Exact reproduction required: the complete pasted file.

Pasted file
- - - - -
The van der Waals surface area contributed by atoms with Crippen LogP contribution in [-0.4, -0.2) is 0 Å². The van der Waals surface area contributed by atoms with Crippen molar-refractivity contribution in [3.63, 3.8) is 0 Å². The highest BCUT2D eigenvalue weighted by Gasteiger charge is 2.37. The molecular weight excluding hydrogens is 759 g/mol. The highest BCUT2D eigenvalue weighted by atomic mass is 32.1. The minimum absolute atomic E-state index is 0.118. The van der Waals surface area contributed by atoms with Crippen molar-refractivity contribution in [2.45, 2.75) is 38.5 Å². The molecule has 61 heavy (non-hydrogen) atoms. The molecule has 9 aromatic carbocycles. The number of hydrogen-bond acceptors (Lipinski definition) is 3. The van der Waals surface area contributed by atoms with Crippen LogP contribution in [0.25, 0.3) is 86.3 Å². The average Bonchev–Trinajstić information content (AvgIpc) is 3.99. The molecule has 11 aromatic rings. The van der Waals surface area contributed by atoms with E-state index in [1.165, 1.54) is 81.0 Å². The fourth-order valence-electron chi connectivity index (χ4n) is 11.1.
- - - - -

The van der Waals surface area contributed by atoms with Crippen LogP contribution in [-0.4, -0.2) is 0 Å². The van der Waals surface area contributed by atoms with Crippen molar-refractivity contribution in [3.63, 3.8) is 0 Å². The highest BCUT2D eigenvalue weighted by Gasteiger charge is 2.37. The molecular weight excluding hydrogens is 759 g/mol. The highest BCUT2D eigenvalue weighted by atomic mass is 32.1. The minimum absolute atomic E-state index is 0.118. The van der Waals surface area contributed by atoms with Crippen molar-refractivity contribution in [2.45, 2.75) is 38.5 Å². The molecule has 61 heavy (non-hydrogen) atoms. The molecule has 9 aromatic carbocycles. The number of hydrogen-bond acceptors (Lipinski definition) is 3. The van der Waals surface area contributed by atoms with Crippen LogP contribution in [0.25, 0.3) is 86.3 Å². The average Bonchev–Trinajstić information content (AvgIpc) is 3.99. The molecule has 11 aromatic rings. The van der Waals surface area contributed by atoms with E-state index in [1.165, 1.54) is 81.0 Å². The fourth-order valence-electron chi connectivity index (χ4n) is 11.1.